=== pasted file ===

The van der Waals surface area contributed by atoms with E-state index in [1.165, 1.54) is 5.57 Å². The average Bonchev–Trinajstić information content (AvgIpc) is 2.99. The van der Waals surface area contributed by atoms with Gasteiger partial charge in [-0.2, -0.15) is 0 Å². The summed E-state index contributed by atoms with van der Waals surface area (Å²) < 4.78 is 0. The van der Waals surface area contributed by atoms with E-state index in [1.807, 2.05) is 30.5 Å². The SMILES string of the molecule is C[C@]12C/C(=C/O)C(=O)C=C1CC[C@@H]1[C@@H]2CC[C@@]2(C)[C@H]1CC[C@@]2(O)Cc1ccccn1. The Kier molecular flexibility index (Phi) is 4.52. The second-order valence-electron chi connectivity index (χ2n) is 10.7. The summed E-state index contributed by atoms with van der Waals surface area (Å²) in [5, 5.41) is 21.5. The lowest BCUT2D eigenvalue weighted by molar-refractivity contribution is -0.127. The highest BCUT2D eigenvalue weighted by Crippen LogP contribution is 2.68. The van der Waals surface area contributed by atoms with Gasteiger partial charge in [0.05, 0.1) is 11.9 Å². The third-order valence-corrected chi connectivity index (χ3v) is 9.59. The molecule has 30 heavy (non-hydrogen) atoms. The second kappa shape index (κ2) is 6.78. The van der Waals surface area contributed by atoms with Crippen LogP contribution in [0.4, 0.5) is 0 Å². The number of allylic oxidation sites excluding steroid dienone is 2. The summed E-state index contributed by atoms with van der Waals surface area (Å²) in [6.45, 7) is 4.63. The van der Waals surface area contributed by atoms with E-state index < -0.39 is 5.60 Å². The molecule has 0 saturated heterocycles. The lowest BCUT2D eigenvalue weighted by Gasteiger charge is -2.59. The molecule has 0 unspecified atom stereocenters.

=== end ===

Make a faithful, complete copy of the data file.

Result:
The van der Waals surface area contributed by atoms with E-state index in [1.165, 1.54) is 5.57 Å². The average Bonchev–Trinajstić information content (AvgIpc) is 2.99. The van der Waals surface area contributed by atoms with Gasteiger partial charge in [-0.2, -0.15) is 0 Å². The summed E-state index contributed by atoms with van der Waals surface area (Å²) < 4.78 is 0. The van der Waals surface area contributed by atoms with E-state index in [1.807, 2.05) is 30.5 Å². The SMILES string of the molecule is C[C@]12C/C(=C/O)C(=O)C=C1CC[C@@H]1[C@@H]2CC[C@@]2(C)[C@H]1CC[C@@]2(O)Cc1ccccn1. The Kier molecular flexibility index (Phi) is 4.52. The second-order valence-electron chi connectivity index (χ2n) is 10.7. The summed E-state index contributed by atoms with van der Waals surface area (Å²) in [5, 5.41) is 21.5. The lowest BCUT2D eigenvalue weighted by molar-refractivity contribution is -0.127. The highest BCUT2D eigenvalue weighted by Crippen LogP contribution is 2.68. The van der Waals surface area contributed by atoms with Gasteiger partial charge in [0.05, 0.1) is 11.9 Å². The third-order valence-corrected chi connectivity index (χ3v) is 9.59. The molecule has 30 heavy (non-hydrogen) atoms. The second kappa shape index (κ2) is 6.78. The van der Waals surface area contributed by atoms with Crippen LogP contribution in [0.4, 0.5) is 0 Å². The number of allylic oxidation sites excluding steroid dienone is 2. The summed E-state index contributed by atoms with van der Waals surface area (Å²) in [6.45, 7) is 4.63. The van der Waals surface area contributed by atoms with E-state index < -0.39 is 5.60 Å². The molecule has 0 saturated heterocycles. The lowest BCUT2D eigenvalue weighted by Gasteiger charge is -2.59. The molecule has 0 unspecified atom stereocenters.